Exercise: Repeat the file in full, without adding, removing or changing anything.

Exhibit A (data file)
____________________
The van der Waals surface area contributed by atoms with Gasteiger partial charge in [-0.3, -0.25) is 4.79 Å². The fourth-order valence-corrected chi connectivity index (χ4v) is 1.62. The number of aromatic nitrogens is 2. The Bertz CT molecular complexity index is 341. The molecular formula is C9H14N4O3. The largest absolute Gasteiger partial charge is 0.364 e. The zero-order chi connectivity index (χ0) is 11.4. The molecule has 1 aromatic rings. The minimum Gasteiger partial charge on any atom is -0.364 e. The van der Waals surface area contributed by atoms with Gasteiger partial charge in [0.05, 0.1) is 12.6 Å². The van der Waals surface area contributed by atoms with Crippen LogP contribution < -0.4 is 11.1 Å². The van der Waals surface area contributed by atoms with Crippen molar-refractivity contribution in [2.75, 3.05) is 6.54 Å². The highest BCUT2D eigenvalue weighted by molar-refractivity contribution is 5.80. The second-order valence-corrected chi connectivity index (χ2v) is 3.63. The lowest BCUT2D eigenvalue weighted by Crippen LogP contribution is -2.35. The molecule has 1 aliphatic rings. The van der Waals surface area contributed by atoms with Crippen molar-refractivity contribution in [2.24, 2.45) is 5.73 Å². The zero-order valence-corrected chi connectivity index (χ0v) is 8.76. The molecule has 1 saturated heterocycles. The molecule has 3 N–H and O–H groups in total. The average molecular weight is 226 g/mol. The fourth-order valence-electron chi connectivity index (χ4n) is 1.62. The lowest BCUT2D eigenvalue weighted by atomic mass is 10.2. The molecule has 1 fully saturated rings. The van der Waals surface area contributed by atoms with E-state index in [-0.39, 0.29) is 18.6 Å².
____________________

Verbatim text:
The van der Waals surface area contributed by atoms with Gasteiger partial charge in [-0.3, -0.25) is 4.79 Å². The fourth-order valence-corrected chi connectivity index (χ4v) is 1.62. The number of aromatic nitrogens is 2. The Bertz CT molecular complexity index is 341. The molecular formula is C9H14N4O3. The largest absolute Gasteiger partial charge is 0.364 e. The zero-order chi connectivity index (χ0) is 11.4. The molecule has 1 aromatic rings. The minimum Gasteiger partial charge on any atom is -0.364 e. The van der Waals surface area contributed by atoms with Gasteiger partial charge in [0.05, 0.1) is 12.6 Å². The van der Waals surface area contributed by atoms with Crippen LogP contribution < -0.4 is 11.1 Å². The van der Waals surface area contributed by atoms with Crippen molar-refractivity contribution in [2.75, 3.05) is 6.54 Å². The highest BCUT2D eigenvalue weighted by molar-refractivity contribution is 5.80. The second-order valence-corrected chi connectivity index (χ2v) is 3.63. The lowest BCUT2D eigenvalue weighted by Crippen LogP contribution is -2.35. The molecule has 1 aliphatic rings. The van der Waals surface area contributed by atoms with Crippen molar-refractivity contribution in [2.24, 2.45) is 5.73 Å². The zero-order valence-corrected chi connectivity index (χ0v) is 8.76. The molecule has 1 saturated heterocycles. The molecule has 3 N–H and O–H groups in total. The average molecular weight is 226 g/mol. The fourth-order valence-electron chi connectivity index (χ4n) is 1.62. The lowest BCUT2D eigenvalue weighted by atomic mass is 10.2. The molecule has 1 fully saturated rings. The van der Waals surface area contributed by atoms with E-state index in [-0.39, 0.29) is 18.6 Å².